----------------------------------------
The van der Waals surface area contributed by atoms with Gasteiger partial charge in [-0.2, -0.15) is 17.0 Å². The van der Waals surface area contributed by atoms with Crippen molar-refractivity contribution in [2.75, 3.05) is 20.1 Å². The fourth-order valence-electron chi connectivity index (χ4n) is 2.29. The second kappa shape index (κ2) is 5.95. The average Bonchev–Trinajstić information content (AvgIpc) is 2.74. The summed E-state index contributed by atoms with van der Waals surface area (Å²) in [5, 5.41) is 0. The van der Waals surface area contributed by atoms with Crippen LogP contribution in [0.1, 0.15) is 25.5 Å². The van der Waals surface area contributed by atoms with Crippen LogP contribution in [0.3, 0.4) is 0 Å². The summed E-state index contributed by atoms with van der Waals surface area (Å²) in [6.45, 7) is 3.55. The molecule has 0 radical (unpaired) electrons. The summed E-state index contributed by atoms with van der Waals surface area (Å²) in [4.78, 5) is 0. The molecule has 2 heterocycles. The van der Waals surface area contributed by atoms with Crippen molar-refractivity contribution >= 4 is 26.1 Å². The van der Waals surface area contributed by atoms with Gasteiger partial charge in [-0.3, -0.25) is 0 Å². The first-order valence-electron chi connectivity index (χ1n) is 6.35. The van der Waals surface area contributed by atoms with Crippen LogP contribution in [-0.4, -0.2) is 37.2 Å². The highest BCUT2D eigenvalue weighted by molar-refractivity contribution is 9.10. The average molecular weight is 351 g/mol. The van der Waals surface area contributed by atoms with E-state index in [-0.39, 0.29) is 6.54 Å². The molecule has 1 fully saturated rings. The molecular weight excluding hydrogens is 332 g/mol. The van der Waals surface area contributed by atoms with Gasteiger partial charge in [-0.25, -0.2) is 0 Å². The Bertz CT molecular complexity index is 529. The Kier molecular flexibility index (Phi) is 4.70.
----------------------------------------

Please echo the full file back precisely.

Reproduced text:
The van der Waals surface area contributed by atoms with Gasteiger partial charge in [-0.2, -0.15) is 17.0 Å². The van der Waals surface area contributed by atoms with Crippen molar-refractivity contribution in [2.75, 3.05) is 20.1 Å². The fourth-order valence-electron chi connectivity index (χ4n) is 2.29. The second kappa shape index (κ2) is 5.95. The average Bonchev–Trinajstić information content (AvgIpc) is 2.74. The summed E-state index contributed by atoms with van der Waals surface area (Å²) in [5, 5.41) is 0. The van der Waals surface area contributed by atoms with Crippen LogP contribution in [0.1, 0.15) is 25.5 Å². The van der Waals surface area contributed by atoms with Crippen LogP contribution in [0.3, 0.4) is 0 Å². The summed E-state index contributed by atoms with van der Waals surface area (Å²) in [6.45, 7) is 3.55. The molecule has 0 radical (unpaired) electrons. The summed E-state index contributed by atoms with van der Waals surface area (Å²) in [4.78, 5) is 0. The molecule has 2 heterocycles. The van der Waals surface area contributed by atoms with Crippen molar-refractivity contribution >= 4 is 26.1 Å². The van der Waals surface area contributed by atoms with Gasteiger partial charge in [-0.3, -0.25) is 0 Å². The first-order valence-electron chi connectivity index (χ1n) is 6.35. The van der Waals surface area contributed by atoms with Crippen LogP contribution in [-0.4, -0.2) is 37.2 Å². The highest BCUT2D eigenvalue weighted by molar-refractivity contribution is 9.10. The average molecular weight is 351 g/mol. The van der Waals surface area contributed by atoms with E-state index in [-0.39, 0.29) is 6.54 Å². The molecule has 1 fully saturated rings. The molecular weight excluding hydrogens is 332 g/mol. The van der Waals surface area contributed by atoms with Gasteiger partial charge in [-0.25, -0.2) is 0 Å². The Bertz CT molecular complexity index is 529. The Kier molecular flexibility index (Phi) is 4.70.